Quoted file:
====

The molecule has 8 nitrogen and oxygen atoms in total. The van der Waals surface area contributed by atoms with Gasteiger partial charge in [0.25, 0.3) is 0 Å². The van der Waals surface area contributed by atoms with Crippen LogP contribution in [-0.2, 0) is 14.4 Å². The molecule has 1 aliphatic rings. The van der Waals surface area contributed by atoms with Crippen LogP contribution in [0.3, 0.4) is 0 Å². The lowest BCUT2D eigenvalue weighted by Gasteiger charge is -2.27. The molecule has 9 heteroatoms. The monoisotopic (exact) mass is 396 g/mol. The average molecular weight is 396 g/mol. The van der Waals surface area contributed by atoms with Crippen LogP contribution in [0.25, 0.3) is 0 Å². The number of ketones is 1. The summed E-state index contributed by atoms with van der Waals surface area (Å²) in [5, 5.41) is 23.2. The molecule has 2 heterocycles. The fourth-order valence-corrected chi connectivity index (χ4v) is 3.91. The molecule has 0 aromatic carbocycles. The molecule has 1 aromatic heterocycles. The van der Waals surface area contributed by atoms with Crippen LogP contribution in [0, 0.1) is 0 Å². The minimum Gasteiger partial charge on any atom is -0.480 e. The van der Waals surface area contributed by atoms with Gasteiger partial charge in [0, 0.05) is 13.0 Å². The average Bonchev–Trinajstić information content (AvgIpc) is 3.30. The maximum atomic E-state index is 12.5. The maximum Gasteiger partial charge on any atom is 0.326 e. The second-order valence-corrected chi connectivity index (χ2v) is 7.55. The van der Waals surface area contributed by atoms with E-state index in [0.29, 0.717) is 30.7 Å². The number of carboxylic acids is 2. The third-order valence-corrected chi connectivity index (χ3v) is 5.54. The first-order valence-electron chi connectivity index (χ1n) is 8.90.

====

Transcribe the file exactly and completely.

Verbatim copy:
The molecule has 8 nitrogen and oxygen atoms in total. The van der Waals surface area contributed by atoms with Gasteiger partial charge in [0.25, 0.3) is 0 Å². The van der Waals surface area contributed by atoms with Crippen LogP contribution in [-0.2, 0) is 14.4 Å². The molecule has 1 aliphatic rings. The van der Waals surface area contributed by atoms with Crippen LogP contribution in [0.3, 0.4) is 0 Å². The lowest BCUT2D eigenvalue weighted by Gasteiger charge is -2.27. The molecule has 9 heteroatoms. The monoisotopic (exact) mass is 396 g/mol. The average molecular weight is 396 g/mol. The van der Waals surface area contributed by atoms with Crippen LogP contribution in [0.25, 0.3) is 0 Å². The number of ketones is 1. The summed E-state index contributed by atoms with van der Waals surface area (Å²) in [5, 5.41) is 23.2. The molecule has 2 heterocycles. The fourth-order valence-corrected chi connectivity index (χ4v) is 3.91. The molecule has 0 aromatic carbocycles. The molecule has 1 aromatic heterocycles. The van der Waals surface area contributed by atoms with Crippen LogP contribution in [0, 0.1) is 0 Å². The minimum Gasteiger partial charge on any atom is -0.480 e. The van der Waals surface area contributed by atoms with Gasteiger partial charge in [0, 0.05) is 13.0 Å². The average Bonchev–Trinajstić information content (AvgIpc) is 3.30. The maximum atomic E-state index is 12.5. The maximum Gasteiger partial charge on any atom is 0.326 e. The second-order valence-corrected chi connectivity index (χ2v) is 7.55. The van der Waals surface area contributed by atoms with E-state index in [0.29, 0.717) is 30.7 Å². The number of carboxylic acids is 2. The third-order valence-corrected chi connectivity index (χ3v) is 5.54. The first-order valence-electron chi connectivity index (χ1n) is 8.90.